8. ISN has used beetles in multiple projects since 2012, and it's gone really well. Obviously, the beetles don't eradicate loosestrife, so follow-up releases are required after 5 or so years, but it's made marked impacts on large populations (not small/medium ones). There is a fair amount of communication that needs to happen with the public--the beetles take a year or two to get established, and it's not eradication! But dang if they don't help keep things to a dull roar in a nice rollercoaster of population sizes. ISN has ordered ours through Wildlife and Wetlands Solutions for a very reasonable price (something like $150 for a pot with over 1,000 beetles), but I'm sure there are other sources as well!
  9. ISN staff are required to have have Core (obviously), Right-of-Way (catchall), Aquatic (Phragmites etc.), and Ornamental (sometimes we treat on private properties in ornamental settings, especially with knotweeds), because that covers about all the work we do. A few staff members also have Forest Pest, mainly because they want to; it may come in handy at some point! We picked these certs because they seem to fit what we do the best, but also because Core & Right-of-Way were handed down to us by predecessors as the ones we should have. If they had a "miscellaneous invasive plants" category instead, that would be great.
  10. We have smatterings of it up here, but haven't dealt with it much. I'd assume it would respond well to cut-stump, similar to its cousin burning-bush.
  11. There are a few variegated phrag stands out there, but this specimen is reed canary grass's horrible alter-ego, ribbon grass https://www.habitatmatters.org/reed-canary-grass.html You can ID reed canary grass regardless of coloration from the looooong, papery, clasping ligules coming up from where the blade meets the stem.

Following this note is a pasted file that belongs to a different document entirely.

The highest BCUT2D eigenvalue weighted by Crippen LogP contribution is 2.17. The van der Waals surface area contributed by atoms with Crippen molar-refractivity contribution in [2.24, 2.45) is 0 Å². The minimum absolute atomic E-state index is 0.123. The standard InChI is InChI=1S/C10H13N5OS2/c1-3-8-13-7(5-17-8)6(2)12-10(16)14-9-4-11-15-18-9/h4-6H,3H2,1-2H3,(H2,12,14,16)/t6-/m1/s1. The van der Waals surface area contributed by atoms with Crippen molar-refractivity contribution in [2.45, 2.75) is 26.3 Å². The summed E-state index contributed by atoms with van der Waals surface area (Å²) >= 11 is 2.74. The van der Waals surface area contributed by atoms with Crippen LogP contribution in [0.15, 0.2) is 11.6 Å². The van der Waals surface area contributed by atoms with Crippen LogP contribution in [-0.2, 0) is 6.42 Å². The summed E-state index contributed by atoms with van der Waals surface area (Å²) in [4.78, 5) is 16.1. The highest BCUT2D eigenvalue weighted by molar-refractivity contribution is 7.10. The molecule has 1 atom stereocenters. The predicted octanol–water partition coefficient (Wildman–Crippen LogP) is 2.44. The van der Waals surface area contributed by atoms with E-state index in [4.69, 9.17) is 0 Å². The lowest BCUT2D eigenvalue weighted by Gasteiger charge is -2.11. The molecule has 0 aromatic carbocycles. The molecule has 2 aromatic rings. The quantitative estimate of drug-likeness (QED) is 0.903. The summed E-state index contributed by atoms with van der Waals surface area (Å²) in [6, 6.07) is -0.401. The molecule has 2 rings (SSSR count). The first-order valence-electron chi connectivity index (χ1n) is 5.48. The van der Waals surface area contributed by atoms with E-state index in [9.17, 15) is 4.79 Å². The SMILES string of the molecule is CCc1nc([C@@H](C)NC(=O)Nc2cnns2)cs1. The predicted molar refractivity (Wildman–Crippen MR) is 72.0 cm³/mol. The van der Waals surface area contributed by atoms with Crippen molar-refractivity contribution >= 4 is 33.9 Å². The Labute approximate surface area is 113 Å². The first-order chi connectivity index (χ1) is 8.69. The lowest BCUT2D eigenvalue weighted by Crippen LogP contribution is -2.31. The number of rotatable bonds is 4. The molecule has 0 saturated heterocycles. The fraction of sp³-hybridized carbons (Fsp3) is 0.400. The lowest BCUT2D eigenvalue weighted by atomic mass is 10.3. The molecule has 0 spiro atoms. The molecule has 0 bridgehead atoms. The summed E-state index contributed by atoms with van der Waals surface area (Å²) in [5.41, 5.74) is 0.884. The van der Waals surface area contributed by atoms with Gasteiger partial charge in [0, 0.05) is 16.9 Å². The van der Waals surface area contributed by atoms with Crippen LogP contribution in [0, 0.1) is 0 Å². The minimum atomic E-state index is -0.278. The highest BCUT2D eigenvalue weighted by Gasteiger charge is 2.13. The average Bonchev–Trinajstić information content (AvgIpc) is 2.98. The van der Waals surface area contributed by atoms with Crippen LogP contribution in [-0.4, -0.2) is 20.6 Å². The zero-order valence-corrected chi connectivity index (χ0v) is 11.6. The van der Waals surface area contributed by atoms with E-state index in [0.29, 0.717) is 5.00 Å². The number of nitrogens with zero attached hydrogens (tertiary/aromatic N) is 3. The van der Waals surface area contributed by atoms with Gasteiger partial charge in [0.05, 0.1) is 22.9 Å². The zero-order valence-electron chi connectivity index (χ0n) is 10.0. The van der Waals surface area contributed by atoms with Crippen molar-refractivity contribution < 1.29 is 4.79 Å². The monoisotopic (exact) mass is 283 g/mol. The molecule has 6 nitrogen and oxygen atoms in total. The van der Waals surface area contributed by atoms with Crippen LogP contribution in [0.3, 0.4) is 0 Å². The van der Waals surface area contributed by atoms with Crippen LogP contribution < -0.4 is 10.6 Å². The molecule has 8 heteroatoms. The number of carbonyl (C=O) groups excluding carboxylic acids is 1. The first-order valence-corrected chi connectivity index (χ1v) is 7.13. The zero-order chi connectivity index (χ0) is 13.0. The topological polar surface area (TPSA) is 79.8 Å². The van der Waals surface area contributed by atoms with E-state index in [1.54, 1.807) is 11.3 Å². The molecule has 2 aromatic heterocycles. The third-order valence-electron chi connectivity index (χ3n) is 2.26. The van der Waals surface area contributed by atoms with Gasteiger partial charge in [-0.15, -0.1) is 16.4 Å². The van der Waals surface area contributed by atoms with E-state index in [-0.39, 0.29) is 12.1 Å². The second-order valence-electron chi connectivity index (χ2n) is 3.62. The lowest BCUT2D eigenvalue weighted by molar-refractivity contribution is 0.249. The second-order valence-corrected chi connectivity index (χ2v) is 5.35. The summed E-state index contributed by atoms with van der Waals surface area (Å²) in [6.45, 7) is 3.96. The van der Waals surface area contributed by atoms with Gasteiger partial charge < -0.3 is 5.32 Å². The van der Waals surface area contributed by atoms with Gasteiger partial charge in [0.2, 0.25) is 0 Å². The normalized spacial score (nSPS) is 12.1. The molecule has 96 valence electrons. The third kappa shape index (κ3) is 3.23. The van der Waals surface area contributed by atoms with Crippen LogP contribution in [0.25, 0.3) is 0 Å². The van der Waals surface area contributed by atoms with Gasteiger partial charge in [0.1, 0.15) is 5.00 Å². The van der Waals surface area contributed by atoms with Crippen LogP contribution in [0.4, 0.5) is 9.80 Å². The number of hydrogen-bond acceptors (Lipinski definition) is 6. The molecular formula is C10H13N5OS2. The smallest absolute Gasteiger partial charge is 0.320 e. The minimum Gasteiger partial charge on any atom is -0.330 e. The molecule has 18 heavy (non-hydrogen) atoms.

12. Legit started laughing at this one--I never would've expected Persicaria to be a mis-ID either, but WOW it sure is! Thanks for the heads-up.
  13. We've only seen it in ROWs, but it is sometimes in wet areas, where it could possibly cause harm. I'd be interested if anyone has seen it impacting wetland communities?
  14. Northwest Michigan Invasive Species Network (ISN) has been working on this a bit over the past few years, and it's (very unfortunately) fallen on the back burner. We usually start with sharing the DNR Protocols and tips & tricks. Personal experience has taught me that compressed air and a broom works really well... as long as the equipment/debris is dry. We also try to impress on folks that even a little decontamination is better than nothing, so if all they can carry with is a long-handled broom, great! We feel like getting folks started with decontamination is the right place to be; once they're used to doing something, we can up the ante a bit and go for BETTER practices.
  15. Mints are hard! Check out https://www.michiganflora.net/genus.aspx?id=Mentha for true mints, and https://www.michiganflora.net/family.aspx?id=Lamiaceae for the whole mint family. You can also reach out to your local MSU Extension and/or Master Gardener program for help. If it does end up being something you want to keep, I'd suggest keeping it in a container to help save your other herbs. Avoid putting clippings in the compost, as this can spread the plant in your garden or in natural areas.